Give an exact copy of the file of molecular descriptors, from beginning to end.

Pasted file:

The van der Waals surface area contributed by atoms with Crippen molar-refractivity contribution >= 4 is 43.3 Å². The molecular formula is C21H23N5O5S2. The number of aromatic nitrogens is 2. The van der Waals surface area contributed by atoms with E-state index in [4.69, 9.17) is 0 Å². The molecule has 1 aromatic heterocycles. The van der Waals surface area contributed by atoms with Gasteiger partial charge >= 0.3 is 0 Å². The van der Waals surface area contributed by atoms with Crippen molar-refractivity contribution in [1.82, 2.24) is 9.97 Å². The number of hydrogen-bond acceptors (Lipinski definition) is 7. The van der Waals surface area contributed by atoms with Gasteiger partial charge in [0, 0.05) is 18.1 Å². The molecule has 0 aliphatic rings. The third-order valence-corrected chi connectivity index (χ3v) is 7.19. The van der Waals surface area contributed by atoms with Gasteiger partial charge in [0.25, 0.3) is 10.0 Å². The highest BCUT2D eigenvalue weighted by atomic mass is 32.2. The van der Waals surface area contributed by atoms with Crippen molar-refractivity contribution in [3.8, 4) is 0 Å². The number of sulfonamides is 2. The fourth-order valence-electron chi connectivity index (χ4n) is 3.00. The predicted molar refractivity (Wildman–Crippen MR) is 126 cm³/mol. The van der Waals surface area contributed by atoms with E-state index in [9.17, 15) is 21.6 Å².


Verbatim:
The van der Waals surface area contributed by atoms with Crippen molar-refractivity contribution >= 4 is 43.3 Å². The molecular formula is C21H23N5O5S2. The number of aromatic nitrogens is 2. The van der Waals surface area contributed by atoms with E-state index in [4.69, 9.17) is 0 Å². The molecule has 1 aromatic heterocycles. The van der Waals surface area contributed by atoms with Gasteiger partial charge >= 0.3 is 0 Å². The van der Waals surface area contributed by atoms with Crippen molar-refractivity contribution in [1.82, 2.24) is 9.97 Å². The number of hydrogen-bond acceptors (Lipinski definition) is 7. The van der Waals surface area contributed by atoms with Gasteiger partial charge in [0, 0.05) is 18.1 Å². The molecule has 0 aliphatic rings. The third-order valence-corrected chi connectivity index (χ3v) is 7.19. The van der Waals surface area contributed by atoms with Gasteiger partial charge in [0.25, 0.3) is 10.0 Å². The highest BCUT2D eigenvalue weighted by atomic mass is 32.2. The van der Waals surface area contributed by atoms with Crippen molar-refractivity contribution in [3.8, 4) is 0 Å². The number of sulfonamides is 2. The fourth-order valence-electron chi connectivity index (χ4n) is 3.00. The predicted molar refractivity (Wildman–Crippen MR) is 126 cm³/mol. The van der Waals surface area contributed by atoms with E-state index in [9.17, 15) is 21.6 Å².